Researchers at Russia’s Institute of Cyber Intelligence Systems at the National Research Nuclear University (MEPhI) led by Konstantin Kogos, have developed a system of continuous authentication for smartphones based on behavioral biometrics.
While password-based authentication makes up the bulk of mobile device security systems, many users consider it an inconvenience to constantly re-enter numbers or unlock patterns to access their devices. Fingerprint authentication, while popular, can be infiltrated by hackers using malicious apps to replicate device owners’ fingerprints and even adding their own fingerprint, thereby locking out the device owner.
Behavioral biometrics on a mobile device offers the owner continuous authentication and protection from hackers by monitoring the unique parameters of the owner’s device handling to determine if a handler is the device’s owner or someone else. The researchers explain that mobile device owners have unique manners in which they hold their device, interact with the touch screen, and use the device’s functions. These parameters would be subject to constant monitoring under a behavioral biometrics system. “Our scientific innovation is that for the first time ever, we used data analysis and machine learning technologies, as well as artificial neural networks, to monitor behavioral biometric characteristics in order to ensure the continuous authentication of the smartphone user. The sensitivity of sensors in today’s smartphones allows them to recognize the unique behavioral characteristics of each user and, based on the set of data collected from the touch screen and other sensors, to conduct high-accuracy authentication,” said Kogos.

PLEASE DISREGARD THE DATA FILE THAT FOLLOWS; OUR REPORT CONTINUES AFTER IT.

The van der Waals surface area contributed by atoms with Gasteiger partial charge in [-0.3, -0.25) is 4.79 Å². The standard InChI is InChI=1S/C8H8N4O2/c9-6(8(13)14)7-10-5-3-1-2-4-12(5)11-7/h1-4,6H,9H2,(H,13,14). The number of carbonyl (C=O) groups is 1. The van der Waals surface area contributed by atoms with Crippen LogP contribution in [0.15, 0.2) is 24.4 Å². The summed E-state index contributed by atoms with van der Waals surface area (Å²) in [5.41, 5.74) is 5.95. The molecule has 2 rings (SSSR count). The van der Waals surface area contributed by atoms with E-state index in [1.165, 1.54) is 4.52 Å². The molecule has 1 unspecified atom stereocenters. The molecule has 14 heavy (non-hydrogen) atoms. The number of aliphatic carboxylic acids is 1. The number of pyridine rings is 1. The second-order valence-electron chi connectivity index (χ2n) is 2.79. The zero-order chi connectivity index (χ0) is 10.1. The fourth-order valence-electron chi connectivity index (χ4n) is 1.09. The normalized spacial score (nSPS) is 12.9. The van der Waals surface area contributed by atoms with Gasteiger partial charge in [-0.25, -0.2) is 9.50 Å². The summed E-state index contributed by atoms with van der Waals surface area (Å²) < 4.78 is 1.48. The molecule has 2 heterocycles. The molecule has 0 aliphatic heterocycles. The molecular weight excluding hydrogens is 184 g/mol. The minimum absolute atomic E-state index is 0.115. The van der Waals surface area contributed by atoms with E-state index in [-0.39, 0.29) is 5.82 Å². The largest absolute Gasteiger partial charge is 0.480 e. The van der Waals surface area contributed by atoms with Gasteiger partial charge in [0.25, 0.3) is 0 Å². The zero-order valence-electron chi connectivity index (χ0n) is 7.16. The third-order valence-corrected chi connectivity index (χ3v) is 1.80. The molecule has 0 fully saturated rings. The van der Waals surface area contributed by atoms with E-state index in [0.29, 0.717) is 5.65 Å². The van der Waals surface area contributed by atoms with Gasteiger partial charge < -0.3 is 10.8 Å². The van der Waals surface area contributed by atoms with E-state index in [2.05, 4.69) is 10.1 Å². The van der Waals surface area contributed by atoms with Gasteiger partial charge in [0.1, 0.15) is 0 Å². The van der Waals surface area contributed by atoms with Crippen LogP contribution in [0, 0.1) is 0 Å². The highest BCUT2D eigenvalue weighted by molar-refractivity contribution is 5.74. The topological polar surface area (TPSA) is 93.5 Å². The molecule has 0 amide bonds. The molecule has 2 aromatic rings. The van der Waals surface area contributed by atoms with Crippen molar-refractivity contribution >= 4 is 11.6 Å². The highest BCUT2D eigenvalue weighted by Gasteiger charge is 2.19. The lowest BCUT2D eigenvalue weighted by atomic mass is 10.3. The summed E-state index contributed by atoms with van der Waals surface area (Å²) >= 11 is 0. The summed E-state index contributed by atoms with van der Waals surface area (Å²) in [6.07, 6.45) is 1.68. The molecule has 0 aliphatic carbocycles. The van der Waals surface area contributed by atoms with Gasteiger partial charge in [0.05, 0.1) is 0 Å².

Related Research Papers:
A Concept of Continuous User Authentication Based on Behavioral Biometrics
SegAuth: A Segment-based Approach to Behavioral Biometric Authentication